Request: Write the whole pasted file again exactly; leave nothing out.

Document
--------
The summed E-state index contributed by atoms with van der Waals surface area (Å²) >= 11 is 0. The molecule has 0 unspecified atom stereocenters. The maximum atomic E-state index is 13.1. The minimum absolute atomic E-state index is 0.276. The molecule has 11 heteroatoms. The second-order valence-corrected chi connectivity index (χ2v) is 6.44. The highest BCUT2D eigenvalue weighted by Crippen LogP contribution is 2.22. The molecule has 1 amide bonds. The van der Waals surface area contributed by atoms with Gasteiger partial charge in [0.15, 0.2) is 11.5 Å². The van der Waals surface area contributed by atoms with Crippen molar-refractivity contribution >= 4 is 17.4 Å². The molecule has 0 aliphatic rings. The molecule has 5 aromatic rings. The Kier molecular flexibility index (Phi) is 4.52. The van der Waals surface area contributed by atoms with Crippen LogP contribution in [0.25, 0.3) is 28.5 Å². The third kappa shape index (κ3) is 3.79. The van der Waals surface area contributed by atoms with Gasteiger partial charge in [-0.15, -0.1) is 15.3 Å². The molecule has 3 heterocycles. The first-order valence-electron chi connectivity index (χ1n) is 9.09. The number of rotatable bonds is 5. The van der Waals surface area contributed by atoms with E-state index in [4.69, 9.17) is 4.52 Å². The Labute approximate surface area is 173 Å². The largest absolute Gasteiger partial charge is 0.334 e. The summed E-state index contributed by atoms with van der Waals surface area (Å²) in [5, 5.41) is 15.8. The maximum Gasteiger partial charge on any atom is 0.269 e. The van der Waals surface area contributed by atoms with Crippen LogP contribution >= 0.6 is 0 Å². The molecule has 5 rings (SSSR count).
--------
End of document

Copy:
The summed E-state index contributed by atoms with van der Waals surface area (Å²) >= 11 is 0. The molecule has 0 unspecified atom stereocenters. The maximum atomic E-state index is 13.1. The minimum absolute atomic E-state index is 0.276. The molecule has 11 heteroatoms. The second-order valence-corrected chi connectivity index (χ2v) is 6.44. The highest BCUT2D eigenvalue weighted by Crippen LogP contribution is 2.22. The molecule has 1 amide bonds. The van der Waals surface area contributed by atoms with Gasteiger partial charge in [0.15, 0.2) is 11.5 Å². The van der Waals surface area contributed by atoms with Crippen molar-refractivity contribution >= 4 is 17.4 Å². The molecule has 0 aliphatic rings. The molecule has 5 aromatic rings. The Kier molecular flexibility index (Phi) is 4.52. The van der Waals surface area contributed by atoms with Crippen LogP contribution in [0.25, 0.3) is 28.5 Å². The third kappa shape index (κ3) is 3.79. The van der Waals surface area contributed by atoms with Gasteiger partial charge in [-0.15, -0.1) is 15.3 Å². The molecule has 3 heterocycles. The first-order valence-electron chi connectivity index (χ1n) is 9.09. The number of rotatable bonds is 5. The van der Waals surface area contributed by atoms with E-state index in [4.69, 9.17) is 4.52 Å². The Labute approximate surface area is 173 Å². The largest absolute Gasteiger partial charge is 0.334 e. The summed E-state index contributed by atoms with van der Waals surface area (Å²) in [5, 5.41) is 15.8. The maximum Gasteiger partial charge on any atom is 0.269 e. The van der Waals surface area contributed by atoms with Crippen LogP contribution >= 0.6 is 0 Å². The molecule has 5 rings (SSSR count).